The term pump first popped up in 1550 in England, where male servants sported the style. It is said that the noise they made while wearing the loose-fitting shoes resembled the sound of a water pump. The word sneaker entered the language in the 1870s; the rubber soles made the shoes quiet and therefore “sneaky.” The modern usage of stiletto, a Renaissance-era Italian word for an assassin’s narrow-bladed knife, made its debut in 1953. The word turned out to be especially appropriate, because the shoes’ pointy heels were murder on wooden floors.
When Did Folks Start Toting Around Umbrellas?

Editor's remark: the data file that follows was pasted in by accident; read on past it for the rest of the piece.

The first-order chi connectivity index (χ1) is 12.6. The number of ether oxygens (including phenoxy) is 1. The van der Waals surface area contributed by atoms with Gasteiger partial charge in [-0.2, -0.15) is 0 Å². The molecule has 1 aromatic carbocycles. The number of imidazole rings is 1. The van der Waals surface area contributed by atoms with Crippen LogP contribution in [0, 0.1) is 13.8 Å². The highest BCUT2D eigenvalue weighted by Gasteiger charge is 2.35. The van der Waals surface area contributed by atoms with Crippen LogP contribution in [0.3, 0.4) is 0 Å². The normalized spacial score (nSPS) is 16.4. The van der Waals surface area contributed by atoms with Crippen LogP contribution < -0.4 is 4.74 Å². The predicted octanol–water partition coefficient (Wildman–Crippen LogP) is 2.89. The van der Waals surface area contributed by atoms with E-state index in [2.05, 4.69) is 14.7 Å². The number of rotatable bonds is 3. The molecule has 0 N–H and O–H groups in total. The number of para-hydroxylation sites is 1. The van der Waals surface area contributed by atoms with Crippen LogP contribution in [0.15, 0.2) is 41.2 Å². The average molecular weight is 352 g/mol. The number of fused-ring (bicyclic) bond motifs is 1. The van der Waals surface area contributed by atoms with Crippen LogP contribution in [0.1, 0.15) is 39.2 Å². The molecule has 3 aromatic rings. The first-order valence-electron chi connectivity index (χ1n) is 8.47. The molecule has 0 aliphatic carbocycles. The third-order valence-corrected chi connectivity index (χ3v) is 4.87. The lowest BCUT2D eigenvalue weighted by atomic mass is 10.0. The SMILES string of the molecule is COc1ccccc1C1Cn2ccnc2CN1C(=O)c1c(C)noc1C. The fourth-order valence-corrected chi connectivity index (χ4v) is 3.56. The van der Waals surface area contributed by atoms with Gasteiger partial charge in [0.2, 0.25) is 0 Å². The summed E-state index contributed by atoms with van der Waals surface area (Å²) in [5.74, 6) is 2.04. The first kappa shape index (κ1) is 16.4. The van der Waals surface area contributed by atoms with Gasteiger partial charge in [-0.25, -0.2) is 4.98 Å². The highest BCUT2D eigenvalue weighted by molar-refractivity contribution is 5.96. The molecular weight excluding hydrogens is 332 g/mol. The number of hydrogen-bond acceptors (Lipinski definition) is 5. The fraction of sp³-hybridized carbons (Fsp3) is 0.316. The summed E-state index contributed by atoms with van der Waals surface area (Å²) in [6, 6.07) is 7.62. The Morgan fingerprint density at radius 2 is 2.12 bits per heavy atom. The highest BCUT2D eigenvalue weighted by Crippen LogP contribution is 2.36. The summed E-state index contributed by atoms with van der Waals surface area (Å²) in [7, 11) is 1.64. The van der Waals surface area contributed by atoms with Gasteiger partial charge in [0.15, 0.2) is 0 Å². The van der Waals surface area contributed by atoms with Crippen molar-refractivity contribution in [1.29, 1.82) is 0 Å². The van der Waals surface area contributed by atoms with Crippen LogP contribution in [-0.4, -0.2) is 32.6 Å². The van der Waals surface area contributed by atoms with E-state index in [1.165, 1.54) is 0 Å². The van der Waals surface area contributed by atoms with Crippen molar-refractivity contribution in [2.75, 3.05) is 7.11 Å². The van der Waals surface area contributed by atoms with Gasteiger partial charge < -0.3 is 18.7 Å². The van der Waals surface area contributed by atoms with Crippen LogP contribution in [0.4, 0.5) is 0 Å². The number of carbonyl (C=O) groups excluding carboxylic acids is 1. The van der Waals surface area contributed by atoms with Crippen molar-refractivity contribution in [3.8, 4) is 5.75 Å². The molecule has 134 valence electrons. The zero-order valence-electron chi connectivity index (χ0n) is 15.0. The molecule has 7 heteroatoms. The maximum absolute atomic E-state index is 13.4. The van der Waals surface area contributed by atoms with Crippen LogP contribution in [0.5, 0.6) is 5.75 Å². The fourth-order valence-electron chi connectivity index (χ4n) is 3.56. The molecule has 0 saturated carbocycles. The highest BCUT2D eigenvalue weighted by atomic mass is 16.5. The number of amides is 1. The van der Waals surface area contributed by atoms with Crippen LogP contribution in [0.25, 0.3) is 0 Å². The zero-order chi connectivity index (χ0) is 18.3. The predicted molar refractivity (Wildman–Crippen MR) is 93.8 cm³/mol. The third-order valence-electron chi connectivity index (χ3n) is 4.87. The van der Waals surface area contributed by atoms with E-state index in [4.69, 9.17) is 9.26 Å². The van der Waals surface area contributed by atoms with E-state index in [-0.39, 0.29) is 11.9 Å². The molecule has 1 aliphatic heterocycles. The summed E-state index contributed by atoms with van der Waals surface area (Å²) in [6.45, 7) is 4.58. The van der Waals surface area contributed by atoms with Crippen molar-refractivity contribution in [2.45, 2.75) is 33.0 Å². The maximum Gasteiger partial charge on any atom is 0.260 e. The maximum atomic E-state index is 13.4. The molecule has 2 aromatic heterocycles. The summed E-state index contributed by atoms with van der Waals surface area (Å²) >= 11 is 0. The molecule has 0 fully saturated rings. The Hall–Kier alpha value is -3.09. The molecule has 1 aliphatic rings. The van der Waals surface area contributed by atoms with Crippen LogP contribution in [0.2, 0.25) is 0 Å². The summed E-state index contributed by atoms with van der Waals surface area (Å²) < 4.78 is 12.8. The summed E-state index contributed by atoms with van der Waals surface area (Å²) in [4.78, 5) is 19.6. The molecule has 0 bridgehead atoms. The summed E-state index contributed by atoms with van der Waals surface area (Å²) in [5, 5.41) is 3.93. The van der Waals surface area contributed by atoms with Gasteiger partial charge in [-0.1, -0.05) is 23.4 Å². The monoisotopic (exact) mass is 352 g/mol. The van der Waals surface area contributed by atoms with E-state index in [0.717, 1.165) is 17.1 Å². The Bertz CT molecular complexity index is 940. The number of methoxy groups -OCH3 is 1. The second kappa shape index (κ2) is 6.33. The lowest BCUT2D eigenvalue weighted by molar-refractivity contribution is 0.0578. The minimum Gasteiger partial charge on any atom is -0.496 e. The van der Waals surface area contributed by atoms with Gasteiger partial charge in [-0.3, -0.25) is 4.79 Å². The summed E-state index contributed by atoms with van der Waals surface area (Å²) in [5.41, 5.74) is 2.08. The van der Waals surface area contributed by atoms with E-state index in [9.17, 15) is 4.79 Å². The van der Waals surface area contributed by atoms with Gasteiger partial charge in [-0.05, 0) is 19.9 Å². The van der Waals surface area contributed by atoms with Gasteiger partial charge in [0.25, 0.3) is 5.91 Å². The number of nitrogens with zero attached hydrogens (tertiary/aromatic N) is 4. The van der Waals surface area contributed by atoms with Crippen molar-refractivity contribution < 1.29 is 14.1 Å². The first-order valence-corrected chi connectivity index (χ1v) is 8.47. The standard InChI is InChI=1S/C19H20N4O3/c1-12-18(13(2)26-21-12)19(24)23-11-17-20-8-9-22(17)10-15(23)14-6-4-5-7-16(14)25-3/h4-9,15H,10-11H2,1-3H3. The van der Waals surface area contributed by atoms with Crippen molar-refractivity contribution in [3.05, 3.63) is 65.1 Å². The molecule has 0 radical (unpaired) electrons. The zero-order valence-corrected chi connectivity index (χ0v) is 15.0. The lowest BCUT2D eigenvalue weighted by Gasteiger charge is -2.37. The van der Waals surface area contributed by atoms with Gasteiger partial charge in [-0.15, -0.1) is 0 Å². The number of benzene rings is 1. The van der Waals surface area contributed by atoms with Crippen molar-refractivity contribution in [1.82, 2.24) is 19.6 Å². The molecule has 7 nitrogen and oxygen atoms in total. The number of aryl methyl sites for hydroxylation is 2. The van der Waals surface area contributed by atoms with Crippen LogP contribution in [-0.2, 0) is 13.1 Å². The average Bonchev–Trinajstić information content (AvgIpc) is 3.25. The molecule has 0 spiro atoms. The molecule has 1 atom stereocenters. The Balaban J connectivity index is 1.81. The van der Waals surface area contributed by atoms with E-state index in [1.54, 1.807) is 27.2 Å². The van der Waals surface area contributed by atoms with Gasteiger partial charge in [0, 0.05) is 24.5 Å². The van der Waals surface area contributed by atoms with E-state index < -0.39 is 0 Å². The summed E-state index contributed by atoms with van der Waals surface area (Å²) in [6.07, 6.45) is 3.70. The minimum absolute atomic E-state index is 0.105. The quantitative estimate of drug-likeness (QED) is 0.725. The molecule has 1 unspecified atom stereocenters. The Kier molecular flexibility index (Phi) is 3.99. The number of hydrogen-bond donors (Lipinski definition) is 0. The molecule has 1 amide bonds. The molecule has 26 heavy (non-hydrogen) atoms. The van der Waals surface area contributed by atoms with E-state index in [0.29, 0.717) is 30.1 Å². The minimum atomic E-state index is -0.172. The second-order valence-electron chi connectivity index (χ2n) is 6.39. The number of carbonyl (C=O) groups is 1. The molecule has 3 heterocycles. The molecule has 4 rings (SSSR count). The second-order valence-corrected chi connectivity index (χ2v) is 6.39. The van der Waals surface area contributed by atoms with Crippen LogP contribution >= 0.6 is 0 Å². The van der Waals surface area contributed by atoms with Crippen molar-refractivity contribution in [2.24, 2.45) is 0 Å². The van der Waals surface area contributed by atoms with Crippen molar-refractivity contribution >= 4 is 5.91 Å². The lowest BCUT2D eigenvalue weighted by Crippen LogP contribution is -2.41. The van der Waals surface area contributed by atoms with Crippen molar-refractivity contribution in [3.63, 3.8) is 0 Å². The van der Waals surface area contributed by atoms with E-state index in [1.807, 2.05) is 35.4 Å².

For thousands of years, in such places as Egypt, China, Japan, Mesopotamia, and India, umbrellas were used exclusively to shade the heads of dignitaries from the broiling sun. (When it rained, the well-to-do stayed dry in covered carriages and sedan chairs.) Umbrellas weren’t employed in inclement weather until the late 17th and early 18th centuries. And another hundred years passed before advances in manufacturing made them lightweight, portable, and available to average Joes.